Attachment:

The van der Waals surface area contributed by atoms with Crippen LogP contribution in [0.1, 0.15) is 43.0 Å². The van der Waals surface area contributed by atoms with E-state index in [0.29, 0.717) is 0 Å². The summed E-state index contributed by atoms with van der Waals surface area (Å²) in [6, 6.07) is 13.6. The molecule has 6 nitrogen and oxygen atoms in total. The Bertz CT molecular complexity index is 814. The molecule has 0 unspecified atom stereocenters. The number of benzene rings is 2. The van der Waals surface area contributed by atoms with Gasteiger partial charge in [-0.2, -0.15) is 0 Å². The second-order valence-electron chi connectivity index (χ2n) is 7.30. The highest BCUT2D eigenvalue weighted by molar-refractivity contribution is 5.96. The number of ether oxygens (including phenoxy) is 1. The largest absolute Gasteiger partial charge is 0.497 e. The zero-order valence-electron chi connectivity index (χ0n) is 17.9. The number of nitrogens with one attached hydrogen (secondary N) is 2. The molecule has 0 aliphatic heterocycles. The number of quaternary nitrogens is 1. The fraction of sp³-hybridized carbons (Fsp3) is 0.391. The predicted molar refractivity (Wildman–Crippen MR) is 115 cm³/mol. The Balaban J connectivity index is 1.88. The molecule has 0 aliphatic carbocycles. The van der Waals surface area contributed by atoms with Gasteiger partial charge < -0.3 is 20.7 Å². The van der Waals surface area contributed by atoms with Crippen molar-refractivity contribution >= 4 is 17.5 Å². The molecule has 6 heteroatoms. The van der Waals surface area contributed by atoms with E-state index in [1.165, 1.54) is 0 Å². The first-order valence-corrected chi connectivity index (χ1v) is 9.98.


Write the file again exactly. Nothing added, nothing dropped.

The van der Waals surface area contributed by atoms with Crippen LogP contribution in [0.1, 0.15) is 43.0 Å². The van der Waals surface area contributed by atoms with E-state index in [0.29, 0.717) is 0 Å². The summed E-state index contributed by atoms with van der Waals surface area (Å²) in [6, 6.07) is 13.6. The molecule has 6 nitrogen and oxygen atoms in total. The Bertz CT molecular complexity index is 814. The molecule has 0 unspecified atom stereocenters. The number of benzene rings is 2. The van der Waals surface area contributed by atoms with Gasteiger partial charge in [-0.2, -0.15) is 0 Å². The second-order valence-electron chi connectivity index (χ2n) is 7.30. The highest BCUT2D eigenvalue weighted by molar-refractivity contribution is 5.96. The number of ether oxygens (including phenoxy) is 1. The largest absolute Gasteiger partial charge is 0.497 e. The zero-order valence-electron chi connectivity index (χ0n) is 17.9. The number of nitrogens with one attached hydrogen (secondary N) is 2. The molecule has 0 aliphatic heterocycles. The number of quaternary nitrogens is 1. The fraction of sp³-hybridized carbons (Fsp3) is 0.391. The predicted molar refractivity (Wildman–Crippen MR) is 115 cm³/mol. The Balaban J connectivity index is 1.88. The molecule has 0 aliphatic carbocycles. The van der Waals surface area contributed by atoms with Gasteiger partial charge < -0.3 is 20.7 Å². The van der Waals surface area contributed by atoms with Crippen molar-refractivity contribution >= 4 is 17.5 Å². The molecule has 6 heteroatoms. The van der Waals surface area contributed by atoms with E-state index in [1.165, 1.54) is 0 Å². The first-order valence-corrected chi connectivity index (χ1v) is 9.98.